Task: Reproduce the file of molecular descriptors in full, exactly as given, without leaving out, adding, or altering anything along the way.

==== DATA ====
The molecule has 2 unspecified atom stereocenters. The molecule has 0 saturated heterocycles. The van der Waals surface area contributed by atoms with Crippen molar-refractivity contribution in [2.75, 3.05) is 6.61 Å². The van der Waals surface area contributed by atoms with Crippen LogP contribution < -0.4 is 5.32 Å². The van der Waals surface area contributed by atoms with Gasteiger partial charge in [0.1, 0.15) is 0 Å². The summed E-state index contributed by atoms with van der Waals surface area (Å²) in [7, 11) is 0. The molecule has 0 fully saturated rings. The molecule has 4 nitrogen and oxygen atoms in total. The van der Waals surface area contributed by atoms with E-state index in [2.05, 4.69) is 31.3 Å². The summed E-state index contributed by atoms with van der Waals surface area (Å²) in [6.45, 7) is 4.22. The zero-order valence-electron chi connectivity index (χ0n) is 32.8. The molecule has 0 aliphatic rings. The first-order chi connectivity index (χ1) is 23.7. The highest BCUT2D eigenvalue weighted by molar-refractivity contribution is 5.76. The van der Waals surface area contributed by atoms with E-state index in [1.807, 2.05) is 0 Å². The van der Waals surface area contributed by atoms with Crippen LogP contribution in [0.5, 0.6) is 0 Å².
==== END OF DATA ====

The molecule has 2 unspecified atom stereocenters. The molecule has 0 saturated heterocycles. The van der Waals surface area contributed by atoms with Crippen molar-refractivity contribution in [2.75, 3.05) is 6.61 Å². The van der Waals surface area contributed by atoms with Crippen LogP contribution < -0.4 is 5.32 Å². The van der Waals surface area contributed by atoms with Gasteiger partial charge in [0.1, 0.15) is 0 Å². The summed E-state index contributed by atoms with van der Waals surface area (Å²) in [7, 11) is 0. The molecule has 0 fully saturated rings. The molecule has 4 nitrogen and oxygen atoms in total. The van der Waals surface area contributed by atoms with E-state index in [2.05, 4.69) is 31.3 Å². The summed E-state index contributed by atoms with van der Waals surface area (Å²) in [6.45, 7) is 4.22. The zero-order valence-electron chi connectivity index (χ0n) is 32.8. The molecule has 0 aliphatic rings. The first-order chi connectivity index (χ1) is 23.7. The highest BCUT2D eigenvalue weighted by molar-refractivity contribution is 5.76. The van der Waals surface area contributed by atoms with E-state index in [1.807, 2.05) is 0 Å². The van der Waals surface area contributed by atoms with Crippen LogP contribution in [0.5, 0.6) is 0 Å².